Appropriations Markups: The House Appropriations Committee is scheduled to mark up the fiscal 2021 Defense, Commerce-Justice-Science, and Transportation-HUD appropriations bills.
- Vaccine Review Process: The House Oversight and Reform Committee’s Economic and Consumer Policy Subcommittee holds a hearing to explore the process that the Food and Drug Administration will use to review and authorize Covid-19 vaccine candidates.
- Energy Oversight: The House Energy and Commerce Subcommittee on Energy holds an oversight hearing on the Energy Department during Covid-19 and will hear testimony from Energy Secretary Dan Brouillette.
- Energy Infrastructure & Environment Justice: The House Natural Resources Energy and Mineral Resources Subcommittee plans a hearing on energy infrastructure, environmental justice and sustainability.
- Heat & Virus: The House Science, Space and Technology Committee holds a virtual hearing on Covid-19, extreme heat and environmental justice.
- Virus & Cooperation: The House Foreign Affairs Europe, Eurasia, Energy, and the Environment Subcommittee holds a hearing on transatlantic cooperation and managing Covid-19.
- Pandemic Supplies: The House Homeland Security Subcommittee on Oversight, Management, and Accountability holds a hearing on federal and state pandemic supply preparedness.
- Virus & Markets, Workers: The House Financial Services Subcommittee on Investor Protection, Entrepreneurship, and Capital Markets scheduled a hearing on capital markets and worker protections during Covid-19.
Primaries Today: Today’s primaries in Alabama and Maine will determine the opponents for two of the most politically endangered senators. In Alabama, a Republican stronghold, Sen. Doug Jones (D) will face the winner of a Republican runoff that includes Jeff Sessions, President Donald Trump’s first attorney general and a former senator struggling to regain his seat amid hostility from the president. In Democratic-leaning Maine, Sen. Susan Collins (R) is likely to face well-funded state House Speaker Sara Gideon in her toughest re-election campaign.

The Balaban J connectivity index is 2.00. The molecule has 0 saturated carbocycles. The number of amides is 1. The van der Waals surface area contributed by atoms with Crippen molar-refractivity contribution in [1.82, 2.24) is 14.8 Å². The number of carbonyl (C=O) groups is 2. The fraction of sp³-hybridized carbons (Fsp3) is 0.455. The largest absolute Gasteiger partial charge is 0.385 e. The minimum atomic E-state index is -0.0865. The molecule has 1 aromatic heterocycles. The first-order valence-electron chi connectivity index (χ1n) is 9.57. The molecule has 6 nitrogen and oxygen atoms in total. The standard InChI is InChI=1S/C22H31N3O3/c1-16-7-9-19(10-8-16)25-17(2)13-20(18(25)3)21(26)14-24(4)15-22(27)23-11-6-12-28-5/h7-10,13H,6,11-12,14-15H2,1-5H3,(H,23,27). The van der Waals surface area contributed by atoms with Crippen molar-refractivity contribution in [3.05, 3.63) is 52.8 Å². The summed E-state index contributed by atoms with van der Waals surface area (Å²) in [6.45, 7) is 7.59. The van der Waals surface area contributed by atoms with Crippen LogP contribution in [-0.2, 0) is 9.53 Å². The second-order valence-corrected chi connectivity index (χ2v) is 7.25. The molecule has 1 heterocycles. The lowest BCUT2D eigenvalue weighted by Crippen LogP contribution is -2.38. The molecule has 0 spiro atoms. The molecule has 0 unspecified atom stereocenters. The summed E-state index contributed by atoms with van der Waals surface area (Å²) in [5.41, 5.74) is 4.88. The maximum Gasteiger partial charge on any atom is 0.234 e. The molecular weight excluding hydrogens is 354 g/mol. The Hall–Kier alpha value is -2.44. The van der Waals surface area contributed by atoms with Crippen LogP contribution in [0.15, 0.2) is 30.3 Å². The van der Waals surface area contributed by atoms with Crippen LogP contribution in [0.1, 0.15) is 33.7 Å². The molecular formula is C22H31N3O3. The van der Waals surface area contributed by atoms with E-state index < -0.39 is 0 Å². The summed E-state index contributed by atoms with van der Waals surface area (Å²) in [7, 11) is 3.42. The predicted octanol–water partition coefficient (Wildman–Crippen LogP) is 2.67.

There is also a Democratic Senate runoff in Texas, where the winner will oppose John Cornyn, the former No. 2 Senate Republican who might also face a difficult re-election campaign. All three states rescheduled their elections from earlier in the year because of the coronavirus. Greg Giroux spells out what you need to know about the Senate races here.
- And read more from Giroux on the Alabama, Maine and Texas House primaries.
- BGOV Podcast: Giroux and BGOV’s Kyle Trygstad describe the primaries to watch on the latest episode of Downballot Counts. Listen here, and subscribe and tune in from your mobile device via: Apple Podcast | Overcast | Stitcher | Spotify
Also Happening on the Hill
Democrats Target Private Equity Firms: Private equity-backed health-care companies would face new restrictions on getting funds through Medicare’s advance payment program under a $196.5 billion funding bill that won the House Appropriations Committee’s approval yesterday. The appropriations bill to fund the departments of Health and Human Services, Labor, and Education would direct the federal government to restrict Medicare advanced payments to private equity-owned organizations that have laid off or furloughed employees. It would also require the government to report every 90 days to Congress on organizations that received early payments from Medicare this year. Alex Ruoff has more.
- The House Appropriations Committee approved the $196.5 billion fiscal 2021 Labor-HHS-Education spending measure yesterday by a vote of 30-22, Andrew Kreighbaum reports. The bill would provide $73.5 billion for education, $96.4 billion for HHS and $12.7 billion to the Labor Department.
- The spending measure and committee report also included language that would require the National Labor Relations Board to take concrete steps to address low staffing levels at its offices, and would limit the board’s general counsel from restructuring the agency unless the board submits its plans in advance to lawmakers and to the Comptroller General, Jaclyn Diaz reports.